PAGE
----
VC Confidence Index Hits Highest Point In Three Years

Silicon Valley venture capitalists are feeling more upbeat about business conditions than they have at any time in the past three years, according to a survey of VC sentiment.

An uptick in fund-raising and a more welcoming IPO market lifted spirits in the first quarter, boosting the Silicon Valley Venture Capitalist Confidence Index to 3.91. That’s an increase from Q4, when the index stood at 3.75, and is also the highest score in three years. The index — which ranges from a low of 1 to a high of 5 — has increased steadily since hitting a low point in Q4 2008.

“We’ve turned the corner,” says Mark Cannice, a University of San Francisco professor and author of the index. “All aspects of the VC model seem to be doing well.”

Cannice says that the combination of more abundant fund-raising, better conditions for IPOs and a steady appetite for startup M&A is strengthening the hand of venture capitalists. Many GPs also are excited about the pace of technology development in areas such as cloud computing, social media and mobile computing.

The positive trends should continue through the year, he says.

The index was based on a March survey of 33 venture capitalists based in the San Francisco Bay Area. (See a list of the participants below.)


The improved exit environment has Igor Sill, managing director of Geneva Venture Partners, feeling more optimistic.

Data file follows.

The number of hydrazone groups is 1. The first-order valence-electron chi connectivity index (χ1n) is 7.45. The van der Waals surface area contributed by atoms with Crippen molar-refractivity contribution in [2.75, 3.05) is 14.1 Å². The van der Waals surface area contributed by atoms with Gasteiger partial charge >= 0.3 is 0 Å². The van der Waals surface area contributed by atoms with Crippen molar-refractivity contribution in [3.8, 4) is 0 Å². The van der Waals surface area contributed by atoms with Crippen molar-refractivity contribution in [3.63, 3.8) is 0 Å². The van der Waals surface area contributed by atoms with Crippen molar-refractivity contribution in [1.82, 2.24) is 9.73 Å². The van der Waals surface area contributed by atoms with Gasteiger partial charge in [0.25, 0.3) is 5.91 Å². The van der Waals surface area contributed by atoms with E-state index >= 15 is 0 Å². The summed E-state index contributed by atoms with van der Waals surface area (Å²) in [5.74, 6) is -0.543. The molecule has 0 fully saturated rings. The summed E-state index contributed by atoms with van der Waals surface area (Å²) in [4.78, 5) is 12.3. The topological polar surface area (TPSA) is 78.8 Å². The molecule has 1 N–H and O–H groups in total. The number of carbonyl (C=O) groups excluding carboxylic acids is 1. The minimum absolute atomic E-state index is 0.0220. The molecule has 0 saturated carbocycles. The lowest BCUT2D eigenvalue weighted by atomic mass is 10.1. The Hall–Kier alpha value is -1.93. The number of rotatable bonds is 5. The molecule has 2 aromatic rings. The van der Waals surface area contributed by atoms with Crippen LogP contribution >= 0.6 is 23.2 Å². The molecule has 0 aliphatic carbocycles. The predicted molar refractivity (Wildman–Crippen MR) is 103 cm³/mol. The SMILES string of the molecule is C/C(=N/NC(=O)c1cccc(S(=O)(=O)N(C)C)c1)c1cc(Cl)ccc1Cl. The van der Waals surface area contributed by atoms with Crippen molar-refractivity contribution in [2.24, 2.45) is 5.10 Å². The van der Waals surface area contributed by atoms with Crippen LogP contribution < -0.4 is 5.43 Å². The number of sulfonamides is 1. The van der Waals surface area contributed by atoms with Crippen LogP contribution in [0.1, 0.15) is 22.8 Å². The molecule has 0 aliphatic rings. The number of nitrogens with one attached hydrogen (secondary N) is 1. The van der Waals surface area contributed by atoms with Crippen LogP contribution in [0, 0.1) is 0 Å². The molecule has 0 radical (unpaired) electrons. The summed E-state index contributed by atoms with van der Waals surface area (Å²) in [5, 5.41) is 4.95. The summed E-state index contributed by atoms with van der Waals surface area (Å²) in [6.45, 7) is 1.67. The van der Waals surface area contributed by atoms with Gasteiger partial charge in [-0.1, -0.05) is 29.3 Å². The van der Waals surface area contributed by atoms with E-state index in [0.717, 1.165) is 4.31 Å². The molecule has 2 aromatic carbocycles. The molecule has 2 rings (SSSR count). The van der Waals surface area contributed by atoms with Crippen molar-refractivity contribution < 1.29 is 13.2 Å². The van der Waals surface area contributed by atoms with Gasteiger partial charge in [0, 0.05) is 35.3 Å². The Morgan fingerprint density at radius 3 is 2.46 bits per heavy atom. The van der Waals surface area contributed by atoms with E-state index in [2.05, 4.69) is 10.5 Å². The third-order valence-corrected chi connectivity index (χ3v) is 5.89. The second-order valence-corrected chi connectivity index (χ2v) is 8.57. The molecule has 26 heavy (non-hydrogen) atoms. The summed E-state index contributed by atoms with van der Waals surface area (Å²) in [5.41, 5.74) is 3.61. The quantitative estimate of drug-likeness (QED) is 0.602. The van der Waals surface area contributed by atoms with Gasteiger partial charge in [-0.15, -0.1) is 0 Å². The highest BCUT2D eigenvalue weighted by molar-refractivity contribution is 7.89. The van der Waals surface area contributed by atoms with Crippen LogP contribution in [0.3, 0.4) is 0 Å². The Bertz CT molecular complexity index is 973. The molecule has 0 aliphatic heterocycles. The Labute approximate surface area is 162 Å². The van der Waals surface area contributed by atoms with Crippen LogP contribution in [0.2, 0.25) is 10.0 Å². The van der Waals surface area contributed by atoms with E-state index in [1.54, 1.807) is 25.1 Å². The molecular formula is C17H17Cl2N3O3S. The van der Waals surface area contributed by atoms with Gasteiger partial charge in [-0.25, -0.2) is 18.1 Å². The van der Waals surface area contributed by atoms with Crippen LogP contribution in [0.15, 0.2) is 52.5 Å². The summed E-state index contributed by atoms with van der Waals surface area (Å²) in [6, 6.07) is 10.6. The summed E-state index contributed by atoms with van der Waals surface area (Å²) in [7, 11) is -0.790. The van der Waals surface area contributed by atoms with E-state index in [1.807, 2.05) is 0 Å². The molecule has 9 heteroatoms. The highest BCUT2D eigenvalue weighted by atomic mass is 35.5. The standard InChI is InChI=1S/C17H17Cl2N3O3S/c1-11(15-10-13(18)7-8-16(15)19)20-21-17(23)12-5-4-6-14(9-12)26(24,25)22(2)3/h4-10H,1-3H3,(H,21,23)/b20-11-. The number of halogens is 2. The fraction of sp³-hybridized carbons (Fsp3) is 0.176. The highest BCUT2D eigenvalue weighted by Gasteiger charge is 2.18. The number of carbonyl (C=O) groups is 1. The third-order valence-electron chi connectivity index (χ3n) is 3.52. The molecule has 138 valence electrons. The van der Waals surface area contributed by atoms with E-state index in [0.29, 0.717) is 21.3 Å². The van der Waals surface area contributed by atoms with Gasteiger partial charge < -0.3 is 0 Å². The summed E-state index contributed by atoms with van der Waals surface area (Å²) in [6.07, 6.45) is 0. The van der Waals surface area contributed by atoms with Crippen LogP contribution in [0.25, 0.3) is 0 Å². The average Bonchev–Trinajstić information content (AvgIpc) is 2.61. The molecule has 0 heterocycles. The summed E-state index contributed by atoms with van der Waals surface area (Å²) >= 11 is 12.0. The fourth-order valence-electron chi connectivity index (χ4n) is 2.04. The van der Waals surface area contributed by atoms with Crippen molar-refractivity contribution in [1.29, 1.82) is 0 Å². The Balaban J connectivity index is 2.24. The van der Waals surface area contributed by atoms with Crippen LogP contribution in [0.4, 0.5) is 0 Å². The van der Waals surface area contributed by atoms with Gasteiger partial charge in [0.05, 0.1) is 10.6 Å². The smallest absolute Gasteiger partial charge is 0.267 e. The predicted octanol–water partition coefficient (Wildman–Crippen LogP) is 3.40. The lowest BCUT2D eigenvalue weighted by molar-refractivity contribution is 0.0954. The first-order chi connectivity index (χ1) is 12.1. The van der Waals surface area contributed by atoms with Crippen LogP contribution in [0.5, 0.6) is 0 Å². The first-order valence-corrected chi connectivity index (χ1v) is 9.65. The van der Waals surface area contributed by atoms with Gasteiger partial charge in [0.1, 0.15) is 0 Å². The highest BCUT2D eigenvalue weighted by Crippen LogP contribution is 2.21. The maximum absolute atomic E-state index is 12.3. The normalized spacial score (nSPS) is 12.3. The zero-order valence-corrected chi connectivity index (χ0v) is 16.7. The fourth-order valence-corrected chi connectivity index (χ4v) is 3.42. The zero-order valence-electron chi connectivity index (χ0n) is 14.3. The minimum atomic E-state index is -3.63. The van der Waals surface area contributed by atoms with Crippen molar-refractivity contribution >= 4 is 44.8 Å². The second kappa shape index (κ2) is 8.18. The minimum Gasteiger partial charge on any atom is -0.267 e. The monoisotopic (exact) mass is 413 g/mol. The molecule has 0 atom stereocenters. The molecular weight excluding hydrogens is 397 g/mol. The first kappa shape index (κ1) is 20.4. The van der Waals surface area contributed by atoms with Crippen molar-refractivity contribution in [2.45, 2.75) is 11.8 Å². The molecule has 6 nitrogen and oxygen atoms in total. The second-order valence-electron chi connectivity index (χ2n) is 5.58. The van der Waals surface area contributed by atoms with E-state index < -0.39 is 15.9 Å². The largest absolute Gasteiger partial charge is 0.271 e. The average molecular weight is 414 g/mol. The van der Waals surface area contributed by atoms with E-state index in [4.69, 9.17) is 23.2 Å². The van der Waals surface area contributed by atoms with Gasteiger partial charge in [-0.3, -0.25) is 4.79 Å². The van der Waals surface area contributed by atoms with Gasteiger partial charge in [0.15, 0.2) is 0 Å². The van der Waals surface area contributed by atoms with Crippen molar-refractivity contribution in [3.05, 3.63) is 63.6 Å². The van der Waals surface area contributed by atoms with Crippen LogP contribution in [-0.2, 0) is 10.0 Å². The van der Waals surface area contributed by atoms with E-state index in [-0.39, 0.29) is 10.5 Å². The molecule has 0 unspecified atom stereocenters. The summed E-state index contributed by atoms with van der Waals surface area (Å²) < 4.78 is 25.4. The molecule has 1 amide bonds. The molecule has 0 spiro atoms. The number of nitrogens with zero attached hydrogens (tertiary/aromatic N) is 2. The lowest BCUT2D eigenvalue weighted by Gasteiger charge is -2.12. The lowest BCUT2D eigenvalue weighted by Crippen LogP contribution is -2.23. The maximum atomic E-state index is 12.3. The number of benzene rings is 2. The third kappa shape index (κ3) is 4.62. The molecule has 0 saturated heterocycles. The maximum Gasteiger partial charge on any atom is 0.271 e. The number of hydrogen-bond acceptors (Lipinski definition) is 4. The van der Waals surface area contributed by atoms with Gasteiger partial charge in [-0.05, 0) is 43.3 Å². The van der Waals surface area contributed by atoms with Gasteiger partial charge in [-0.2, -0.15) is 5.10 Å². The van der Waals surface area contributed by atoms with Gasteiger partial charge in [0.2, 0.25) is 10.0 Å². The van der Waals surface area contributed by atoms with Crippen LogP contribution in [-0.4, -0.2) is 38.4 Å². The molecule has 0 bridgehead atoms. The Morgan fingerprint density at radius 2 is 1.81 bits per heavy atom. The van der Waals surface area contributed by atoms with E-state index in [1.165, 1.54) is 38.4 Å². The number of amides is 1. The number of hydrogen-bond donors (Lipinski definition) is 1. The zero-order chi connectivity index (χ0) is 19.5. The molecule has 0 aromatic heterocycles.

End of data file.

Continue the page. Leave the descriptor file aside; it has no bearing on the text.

“Following the IPO freeze of 2009, things were reinvigorated with the 152 IPOs filed in 2010,” Sill wrote in the survey. “That trend continues with 2011’s pipeline, but I believe the true opportunities lie within the highly anticipated M&A side. Acquisitions of venture-backed companies in 2011 are on a record pace, providing liquidity and strong returns for venture investors. This activity, along with a slowly strengthening economy, should result in strong investor returns throughout 2011.”


Still, many VCs remain cautious. Bob Ackerman, managing director and founder of Allegis Capital, is among them. “Venture Capitalists have invested almost $15B more than they have raised over the past three years,” Ackerman wrote in the survey. “This trend is not sustainable and will have [a] negative impact on the ability of start-ups to raise capital if it is not reversed.”

Ackerman added: “When combined with intensive competition for engineering resources, there are some significant challenges in moving entrepreneurial innovation from concept to implementation.”